We identified a new and unexpected target system for ghrelin in the rodent brain, the gonadotropin-releasing hormone (GnRH) network which orchestrates reproduction centrally. We found that GnRH neurons express the ghrelin receptor, and are inhibited by ghrelin administration; this effect involves endocannabinoid retrograde signaling and depends on the estrogen milieu [34]. The results contribute to the better understanding of anorexia nervosa, a severe eating disorder characterized by high level of circulating ghrelin, amenorrhea and severe weight loss.


KEY FINDING 5D. The feeding and food reward effects of ghrelin involve central opioid receptor signalling in addition to pathways linked to dopaminergic, glutamatergic, NPY Y1 and cholinergic signalling.

We explored whether the orexigenic and food reward effects exerted by ghrelin could be mediated by opioid receptors, and obtained clear evidence for a role for both mu-opioid [18] and kappa opioid receptors [26]. We also implicated, amongst others, glutamatergic [15], cholinergic [13] and NPY Y1 [18] signalling pathways in these effects.
Using functional magnetic resonance imaging (fMRI) in rats, we showed that ghrelin regulates both hedonic and homeostatic regulatory centers of feeding in both male and female rats, and studied the role of endocannabinoids and estradiol [35]. We found that ghrelin modulates hypothalamic and mesolimbic structures controlling energy balance in both sexes, and that the endocannabinoid signalling system contributes to ghrelin induced neuronal activity in a region-specific manner. We found that, in females, an estradiol milieu does not influence the ghrelin induced neuronal activity.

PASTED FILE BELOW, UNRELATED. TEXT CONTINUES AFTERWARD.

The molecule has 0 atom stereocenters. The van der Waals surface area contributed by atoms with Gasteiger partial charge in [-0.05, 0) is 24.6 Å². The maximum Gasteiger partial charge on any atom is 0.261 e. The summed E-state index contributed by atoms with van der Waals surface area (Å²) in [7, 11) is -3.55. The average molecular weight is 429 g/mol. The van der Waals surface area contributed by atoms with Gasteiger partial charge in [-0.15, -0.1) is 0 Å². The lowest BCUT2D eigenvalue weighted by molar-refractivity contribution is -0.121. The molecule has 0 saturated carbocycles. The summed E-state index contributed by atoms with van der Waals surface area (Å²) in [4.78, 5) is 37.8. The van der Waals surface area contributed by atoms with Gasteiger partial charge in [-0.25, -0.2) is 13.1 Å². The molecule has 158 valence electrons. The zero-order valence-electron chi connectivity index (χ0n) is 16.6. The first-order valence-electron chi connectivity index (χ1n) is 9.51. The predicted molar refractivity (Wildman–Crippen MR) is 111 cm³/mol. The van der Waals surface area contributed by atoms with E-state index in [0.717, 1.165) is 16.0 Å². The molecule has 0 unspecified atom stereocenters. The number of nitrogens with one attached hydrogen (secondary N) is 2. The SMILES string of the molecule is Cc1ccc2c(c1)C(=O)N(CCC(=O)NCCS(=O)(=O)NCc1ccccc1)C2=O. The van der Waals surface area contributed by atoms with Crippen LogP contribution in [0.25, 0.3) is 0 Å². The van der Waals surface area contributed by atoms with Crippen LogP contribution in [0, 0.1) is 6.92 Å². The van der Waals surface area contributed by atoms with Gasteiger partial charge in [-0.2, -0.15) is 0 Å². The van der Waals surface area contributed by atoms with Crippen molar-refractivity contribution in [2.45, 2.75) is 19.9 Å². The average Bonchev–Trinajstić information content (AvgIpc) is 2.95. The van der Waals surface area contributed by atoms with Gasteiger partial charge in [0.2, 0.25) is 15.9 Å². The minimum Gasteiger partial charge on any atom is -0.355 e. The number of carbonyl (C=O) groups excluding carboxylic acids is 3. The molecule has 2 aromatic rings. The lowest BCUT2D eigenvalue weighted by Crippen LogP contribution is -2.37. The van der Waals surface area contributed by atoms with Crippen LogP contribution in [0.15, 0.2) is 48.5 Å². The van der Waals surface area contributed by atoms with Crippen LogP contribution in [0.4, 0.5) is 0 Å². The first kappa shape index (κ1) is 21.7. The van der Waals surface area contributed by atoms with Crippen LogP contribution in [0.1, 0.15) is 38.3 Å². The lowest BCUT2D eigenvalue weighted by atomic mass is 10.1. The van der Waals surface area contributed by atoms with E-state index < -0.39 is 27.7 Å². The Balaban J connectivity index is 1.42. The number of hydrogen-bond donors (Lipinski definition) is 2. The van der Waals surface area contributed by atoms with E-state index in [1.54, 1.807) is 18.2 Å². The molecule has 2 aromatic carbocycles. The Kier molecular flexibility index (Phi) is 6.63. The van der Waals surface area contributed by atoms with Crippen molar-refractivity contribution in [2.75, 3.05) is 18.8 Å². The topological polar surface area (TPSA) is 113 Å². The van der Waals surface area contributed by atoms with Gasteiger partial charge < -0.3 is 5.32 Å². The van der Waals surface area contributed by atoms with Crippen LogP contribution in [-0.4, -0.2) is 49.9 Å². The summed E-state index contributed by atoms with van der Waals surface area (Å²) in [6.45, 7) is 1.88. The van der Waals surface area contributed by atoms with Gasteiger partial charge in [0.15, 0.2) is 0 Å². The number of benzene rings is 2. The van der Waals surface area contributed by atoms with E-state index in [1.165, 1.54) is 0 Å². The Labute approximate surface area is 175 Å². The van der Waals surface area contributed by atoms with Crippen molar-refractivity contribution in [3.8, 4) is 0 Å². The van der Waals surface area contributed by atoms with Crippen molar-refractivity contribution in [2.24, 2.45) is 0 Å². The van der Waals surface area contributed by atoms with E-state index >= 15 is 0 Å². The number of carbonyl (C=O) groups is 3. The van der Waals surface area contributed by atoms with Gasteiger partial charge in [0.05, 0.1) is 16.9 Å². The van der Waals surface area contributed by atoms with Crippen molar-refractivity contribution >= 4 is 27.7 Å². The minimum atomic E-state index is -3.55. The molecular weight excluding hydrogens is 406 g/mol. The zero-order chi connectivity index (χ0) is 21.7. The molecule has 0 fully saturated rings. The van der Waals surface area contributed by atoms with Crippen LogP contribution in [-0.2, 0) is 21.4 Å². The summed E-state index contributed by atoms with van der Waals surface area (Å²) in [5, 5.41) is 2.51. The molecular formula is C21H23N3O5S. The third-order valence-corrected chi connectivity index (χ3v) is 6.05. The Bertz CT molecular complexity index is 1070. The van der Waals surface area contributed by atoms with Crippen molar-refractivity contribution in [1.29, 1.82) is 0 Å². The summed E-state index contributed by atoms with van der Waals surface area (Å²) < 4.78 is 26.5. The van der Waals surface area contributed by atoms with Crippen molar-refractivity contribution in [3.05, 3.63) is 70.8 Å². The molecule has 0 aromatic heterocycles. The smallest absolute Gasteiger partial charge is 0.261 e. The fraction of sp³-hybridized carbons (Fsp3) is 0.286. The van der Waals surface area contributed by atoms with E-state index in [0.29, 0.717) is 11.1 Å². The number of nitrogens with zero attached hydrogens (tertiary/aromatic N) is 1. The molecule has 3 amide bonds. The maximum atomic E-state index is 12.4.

GENERAL OBJECTIVE 6: To contribute to a better understanding of the addictive properties of individual food components.


…. KEY FINDING 6A: The human brain can detect dietary macronutrients that initiate immediate effects on eating behaviour.

We explored the effects of macronutrients on food intake, food choices and food preference in humans in a series of studies that involved manipulation of food macronutrients and testing of the effects on gut hormone secretion, food intake and food preference in lean and obese people. In studies of sucrose preference, we showed that increasing sweetness is associated with increased liking for food, although high sucrose concentrations (60%) were aversive to some people. There were no differences in liking response or total energy intake between lean and obese people. In studies of fat preference, people were offered foods of different fat content that were identical in appearance; we found no difference in the liking scores for the meals, when tested before and after meal consumption. In contrast, in people with heterozygous complete loss of function mutations in the melanocortin 4 receptor gene, MC4R, we observed a higher preference for dietary fat versus sucrose demonstrating that the response to fat in the diet has a strong biological basis.